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Richard Piatt reporting A new version of a bill meant to rein in Salt Lake City's domestic partner registry is making progress in the Senate. The bill has been significantly changed, but there are opponents who still don't like it.
In basic terms, the bill keeps health and other benefits available for family members and "significant others." But it requires the words "domestic partnership" not be included in city ordinances. That's to prevent legitimizing anything other than marriage between one man and one woman.
It was Sen. Greg Bell presenting the new version, while the man who got this political ball rolling, Sen. Chris Buttars, silently listened. It is a bill created to prevent intrusion on Utah's Constitutional amendment on marriage. But even with the words "domestic partnership" as the only main issue now, there are still critics.
"The Senate does have the power to address this issue. The question is whether it should exercise that authority," said Will Carlson, of Equality Utah.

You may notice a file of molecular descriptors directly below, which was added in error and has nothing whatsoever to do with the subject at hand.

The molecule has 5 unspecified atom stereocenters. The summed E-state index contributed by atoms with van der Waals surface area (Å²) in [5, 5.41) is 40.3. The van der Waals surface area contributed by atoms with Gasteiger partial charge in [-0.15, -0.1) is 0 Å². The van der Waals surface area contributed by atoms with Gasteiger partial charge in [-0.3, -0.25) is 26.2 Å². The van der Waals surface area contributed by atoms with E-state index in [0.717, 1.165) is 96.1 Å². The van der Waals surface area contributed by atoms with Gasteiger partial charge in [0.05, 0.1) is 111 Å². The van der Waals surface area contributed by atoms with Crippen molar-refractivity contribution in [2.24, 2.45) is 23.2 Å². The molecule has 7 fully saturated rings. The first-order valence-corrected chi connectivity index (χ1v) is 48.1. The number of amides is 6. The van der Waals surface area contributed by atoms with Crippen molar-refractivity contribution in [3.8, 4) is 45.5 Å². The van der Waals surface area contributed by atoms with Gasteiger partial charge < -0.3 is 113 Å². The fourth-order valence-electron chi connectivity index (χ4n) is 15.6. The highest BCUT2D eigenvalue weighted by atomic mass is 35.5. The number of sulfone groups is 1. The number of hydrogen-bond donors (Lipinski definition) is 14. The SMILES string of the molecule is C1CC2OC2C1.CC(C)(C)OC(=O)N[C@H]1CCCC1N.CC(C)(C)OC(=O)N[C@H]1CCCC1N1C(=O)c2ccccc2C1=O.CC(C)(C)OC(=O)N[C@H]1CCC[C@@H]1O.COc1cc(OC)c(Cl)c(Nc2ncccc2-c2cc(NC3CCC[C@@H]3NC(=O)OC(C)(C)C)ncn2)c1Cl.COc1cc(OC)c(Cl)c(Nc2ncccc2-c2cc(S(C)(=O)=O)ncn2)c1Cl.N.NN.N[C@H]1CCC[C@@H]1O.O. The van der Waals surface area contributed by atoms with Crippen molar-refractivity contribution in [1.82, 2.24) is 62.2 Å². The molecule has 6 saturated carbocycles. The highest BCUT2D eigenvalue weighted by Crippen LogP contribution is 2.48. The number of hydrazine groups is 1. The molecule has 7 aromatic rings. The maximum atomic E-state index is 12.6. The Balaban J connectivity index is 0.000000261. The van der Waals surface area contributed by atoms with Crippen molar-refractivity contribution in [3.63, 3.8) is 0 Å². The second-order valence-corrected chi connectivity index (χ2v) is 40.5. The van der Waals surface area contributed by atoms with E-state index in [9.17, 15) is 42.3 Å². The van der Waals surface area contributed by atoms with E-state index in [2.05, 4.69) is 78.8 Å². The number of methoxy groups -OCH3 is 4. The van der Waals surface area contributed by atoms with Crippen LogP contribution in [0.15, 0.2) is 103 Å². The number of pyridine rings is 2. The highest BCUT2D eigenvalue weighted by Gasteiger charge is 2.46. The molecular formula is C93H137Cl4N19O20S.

Bell worked with Salt Lake City to insure benefits for people on the registry stay in tact. Politically, it is a registry that supports a marriage-like structure at issue.
"This is so important, and we've seen so much of a slippery slope around the world that I thought it was important to underline this Legislature's commitment to primacy in marriage," Bell said.
Even with the focus on gay marriage, Salt Lake City reports that 78 percent of the mutually dependent adults using the program are opposite-sex couples. But it appears a concession in terminology may lead to a resolution.
"The fear over the term ‘domestic partnership' we find a bit odd, but we're much more interested in the substance at this point," Salt Lake City Mayor Ralph Becker said.
Most Salt Lake City officials consider this bill a vast improvement over Buttars' original proposal, but Utah's one openly-gay senator says it still targets one group. "The only purpose of this bill, at this point, is to make the far right in Utah feel better," McCoy said.
There is still changes happening to the bill this week, and it is not clear what Gov. Jon Huntsman may do if it happens to reach his desk.